Finally, some patients find out they have WPW when they are admitted through the emergency department after having an episode of fainting or in rare occasions after cardiac arrest.


Treatment may include medication to prevent SVT. In babies, medication is given to prevent SVT for the first year. Up to 2/3 of babies will "outgrow" WPW when diagnosed at an early age (in the first year of life) and will not require further treatment.

The best way to determine if a patient is at risk for sudden death from their WPW pathway is an EP study.

Cardiac (heart) ablation has become the first line of treatment in older patients, especially in older children or adults.

Lifestyle Changes

Until a patient’s WPW has been fully evaluated, patients may have some restrictions on vigorous exercise, which is determined by the electrophysiologist or cardiologist caring for the patient.

Typically, if the extra pathway in WPW does not transmit very rapidly, then the patient does not have activity restrictions.

If a patient has a high-risk pathway that has not been ablated, he or she may be restricted from strenuous activities.

Keep Exploring

Heart Rhythm Disorders
Millions of people experience irregular or abnormal heartbeats, called arrhythmias, at some point in their lives. Most of the time, they are harmless and happen in healthy people free of heart disease. However, some abnormal heart rhythms can be serious or even deadly. Having other types of heart disease can also increase the risk of arrhythmias.
Pediatrics and Congenital Heart Disease (CHD)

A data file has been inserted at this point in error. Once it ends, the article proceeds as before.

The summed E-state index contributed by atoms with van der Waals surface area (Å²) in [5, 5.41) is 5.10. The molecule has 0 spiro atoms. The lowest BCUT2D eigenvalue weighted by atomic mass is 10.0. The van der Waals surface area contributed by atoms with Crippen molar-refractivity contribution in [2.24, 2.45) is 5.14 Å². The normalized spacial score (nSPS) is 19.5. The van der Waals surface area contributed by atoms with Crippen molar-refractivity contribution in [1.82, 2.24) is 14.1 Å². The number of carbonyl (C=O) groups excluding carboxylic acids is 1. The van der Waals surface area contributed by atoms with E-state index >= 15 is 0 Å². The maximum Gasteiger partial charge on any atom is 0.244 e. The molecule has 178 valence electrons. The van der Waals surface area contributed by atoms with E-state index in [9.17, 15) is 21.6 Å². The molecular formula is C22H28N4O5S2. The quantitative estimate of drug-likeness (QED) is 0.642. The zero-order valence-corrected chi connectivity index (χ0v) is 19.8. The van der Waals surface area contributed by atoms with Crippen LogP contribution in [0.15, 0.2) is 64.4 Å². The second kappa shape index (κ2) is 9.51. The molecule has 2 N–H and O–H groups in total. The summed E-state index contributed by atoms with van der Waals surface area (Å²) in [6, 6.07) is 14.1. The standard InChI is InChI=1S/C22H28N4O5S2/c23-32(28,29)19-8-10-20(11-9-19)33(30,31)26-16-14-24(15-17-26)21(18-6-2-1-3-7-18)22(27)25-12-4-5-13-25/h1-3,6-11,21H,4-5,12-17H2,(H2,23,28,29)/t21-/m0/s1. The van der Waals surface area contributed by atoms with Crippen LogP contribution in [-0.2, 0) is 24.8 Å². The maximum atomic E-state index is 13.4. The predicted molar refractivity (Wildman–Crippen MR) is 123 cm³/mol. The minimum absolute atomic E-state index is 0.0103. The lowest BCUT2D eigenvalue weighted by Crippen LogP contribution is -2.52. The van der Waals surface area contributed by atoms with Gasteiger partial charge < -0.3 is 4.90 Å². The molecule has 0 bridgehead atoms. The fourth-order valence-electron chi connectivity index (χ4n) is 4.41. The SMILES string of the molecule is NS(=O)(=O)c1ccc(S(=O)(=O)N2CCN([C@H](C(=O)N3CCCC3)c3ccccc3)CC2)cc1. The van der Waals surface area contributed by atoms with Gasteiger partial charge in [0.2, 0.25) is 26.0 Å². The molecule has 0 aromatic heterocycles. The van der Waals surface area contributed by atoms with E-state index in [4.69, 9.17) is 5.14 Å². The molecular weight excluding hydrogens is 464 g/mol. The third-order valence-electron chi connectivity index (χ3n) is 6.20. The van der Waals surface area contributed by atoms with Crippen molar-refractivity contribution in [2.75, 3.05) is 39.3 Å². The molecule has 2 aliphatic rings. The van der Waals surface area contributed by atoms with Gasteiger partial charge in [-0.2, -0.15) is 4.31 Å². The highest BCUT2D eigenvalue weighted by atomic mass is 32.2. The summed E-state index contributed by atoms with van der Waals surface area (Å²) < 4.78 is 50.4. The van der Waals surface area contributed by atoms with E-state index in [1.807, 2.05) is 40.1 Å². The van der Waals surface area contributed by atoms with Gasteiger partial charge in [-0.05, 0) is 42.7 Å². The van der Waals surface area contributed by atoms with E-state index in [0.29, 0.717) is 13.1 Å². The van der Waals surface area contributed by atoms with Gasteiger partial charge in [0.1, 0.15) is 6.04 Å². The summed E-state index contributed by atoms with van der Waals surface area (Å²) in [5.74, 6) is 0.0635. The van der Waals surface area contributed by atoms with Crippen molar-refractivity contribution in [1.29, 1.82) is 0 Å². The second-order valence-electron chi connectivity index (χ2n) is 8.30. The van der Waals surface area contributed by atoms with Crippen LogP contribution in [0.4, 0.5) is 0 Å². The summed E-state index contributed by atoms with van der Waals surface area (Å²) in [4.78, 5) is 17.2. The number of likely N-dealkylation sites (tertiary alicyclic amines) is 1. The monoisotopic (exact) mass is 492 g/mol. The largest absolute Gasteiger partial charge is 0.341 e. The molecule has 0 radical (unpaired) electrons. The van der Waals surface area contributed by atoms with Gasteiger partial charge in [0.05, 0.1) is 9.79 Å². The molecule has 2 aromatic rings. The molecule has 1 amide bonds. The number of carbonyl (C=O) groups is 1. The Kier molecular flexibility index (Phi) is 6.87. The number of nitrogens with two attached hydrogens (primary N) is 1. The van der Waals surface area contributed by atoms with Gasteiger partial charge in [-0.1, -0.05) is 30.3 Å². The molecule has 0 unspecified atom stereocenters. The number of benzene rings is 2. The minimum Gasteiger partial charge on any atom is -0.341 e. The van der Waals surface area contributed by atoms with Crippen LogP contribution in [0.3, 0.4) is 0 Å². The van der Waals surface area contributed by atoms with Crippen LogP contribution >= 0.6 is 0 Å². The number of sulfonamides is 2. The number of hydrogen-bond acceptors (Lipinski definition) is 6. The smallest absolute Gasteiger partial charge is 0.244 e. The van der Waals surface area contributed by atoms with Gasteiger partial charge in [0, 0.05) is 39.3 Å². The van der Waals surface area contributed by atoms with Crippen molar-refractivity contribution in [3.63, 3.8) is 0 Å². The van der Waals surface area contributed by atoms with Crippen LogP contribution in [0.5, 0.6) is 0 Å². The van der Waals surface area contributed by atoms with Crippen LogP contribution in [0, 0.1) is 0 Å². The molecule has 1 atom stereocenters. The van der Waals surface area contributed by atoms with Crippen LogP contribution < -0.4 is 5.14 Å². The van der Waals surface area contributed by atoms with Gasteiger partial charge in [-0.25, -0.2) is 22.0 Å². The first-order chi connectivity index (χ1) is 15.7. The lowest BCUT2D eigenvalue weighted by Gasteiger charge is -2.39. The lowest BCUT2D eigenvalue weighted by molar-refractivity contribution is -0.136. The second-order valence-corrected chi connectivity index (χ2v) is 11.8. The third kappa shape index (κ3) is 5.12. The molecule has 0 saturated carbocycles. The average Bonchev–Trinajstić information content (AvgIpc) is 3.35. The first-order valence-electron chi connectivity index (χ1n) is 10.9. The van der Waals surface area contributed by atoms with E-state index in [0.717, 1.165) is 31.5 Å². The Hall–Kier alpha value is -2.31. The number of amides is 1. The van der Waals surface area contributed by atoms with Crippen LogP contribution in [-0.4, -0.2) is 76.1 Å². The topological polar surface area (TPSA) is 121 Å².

This section is for pediatric patients and families living with heart rhythm disorders and heart rhythm disorders related to congenital heart disease (CHD).
Early Warning Signs
If you are experiencing a racing, pounding, rumbling or flopping feeling in your chest or if you have been fainting, having repeated dizzy spells, feeling lightheaded or you are extremely fatigued, it's time to see a doctor to discuss your heart health.
Common Treatments
Learning about the underlying cause of any heart rhythm disorder provides the basis for selecting the best treatment plan. Information and knowledge about care options, and their risks and benefits help you work with your health care provider to make the best choices.
Since other heart disorders increase the risk of developing abnormal heart rhythms, lifestyle changes often are recommended. Living a “heart healthy” lifestyle can ease the symptoms experienced with heart rhythm disorders and other heart disorders, and can be beneficial to overall patient health.
The Normal Heart
The heart is a fist-sized muscle that pumps blood through the body 24 hours a day, 365 days a year, without rest. The normal heart is made up of four parts: two atria on the top of the heart (right atrium and left atrium), and two ventricles (right ventricle and left ventricle) which are the muscular chambers on the bottom of the heart that provide the major power to pump blood.